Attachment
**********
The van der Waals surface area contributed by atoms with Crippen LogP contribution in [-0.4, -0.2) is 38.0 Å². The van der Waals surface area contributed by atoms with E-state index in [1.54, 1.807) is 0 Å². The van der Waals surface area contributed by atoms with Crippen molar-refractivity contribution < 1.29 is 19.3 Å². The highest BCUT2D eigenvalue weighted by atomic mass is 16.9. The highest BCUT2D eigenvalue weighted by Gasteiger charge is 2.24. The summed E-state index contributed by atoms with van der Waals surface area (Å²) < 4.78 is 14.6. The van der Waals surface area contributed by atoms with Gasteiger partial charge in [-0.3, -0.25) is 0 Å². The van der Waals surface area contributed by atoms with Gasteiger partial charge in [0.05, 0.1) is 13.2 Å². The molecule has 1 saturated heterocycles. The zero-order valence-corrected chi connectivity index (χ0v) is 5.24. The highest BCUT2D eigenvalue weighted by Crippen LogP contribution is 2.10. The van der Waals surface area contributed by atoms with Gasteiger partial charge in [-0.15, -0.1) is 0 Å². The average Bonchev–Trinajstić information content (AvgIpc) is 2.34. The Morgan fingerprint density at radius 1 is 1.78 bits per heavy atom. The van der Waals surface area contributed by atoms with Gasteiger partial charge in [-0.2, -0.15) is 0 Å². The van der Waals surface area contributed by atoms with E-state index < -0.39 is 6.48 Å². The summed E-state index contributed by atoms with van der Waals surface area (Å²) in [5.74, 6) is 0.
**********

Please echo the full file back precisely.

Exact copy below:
The van der Waals surface area contributed by atoms with Crippen LogP contribution in [-0.4, -0.2) is 38.0 Å². The van der Waals surface area contributed by atoms with E-state index in [1.54, 1.807) is 0 Å². The van der Waals surface area contributed by atoms with Crippen molar-refractivity contribution < 1.29 is 19.3 Å². The highest BCUT2D eigenvalue weighted by atomic mass is 16.9. The highest BCUT2D eigenvalue weighted by Gasteiger charge is 2.24. The summed E-state index contributed by atoms with van der Waals surface area (Å²) < 4.78 is 14.6. The van der Waals surface area contributed by atoms with Gasteiger partial charge in [-0.3, -0.25) is 0 Å². The van der Waals surface area contributed by atoms with Gasteiger partial charge in [0.05, 0.1) is 13.2 Å². The molecule has 1 saturated heterocycles. The zero-order valence-corrected chi connectivity index (χ0v) is 5.24. The highest BCUT2D eigenvalue weighted by Crippen LogP contribution is 2.10. The van der Waals surface area contributed by atoms with Gasteiger partial charge in [-0.15, -0.1) is 0 Å². The average Bonchev–Trinajstić information content (AvgIpc) is 2.34. The Morgan fingerprint density at radius 1 is 1.78 bits per heavy atom. The van der Waals surface area contributed by atoms with Gasteiger partial charge in [-0.2, -0.15) is 0 Å². The van der Waals surface area contributed by atoms with E-state index < -0.39 is 6.48 Å². The summed E-state index contributed by atoms with van der Waals surface area (Å²) in [5.74, 6) is 0.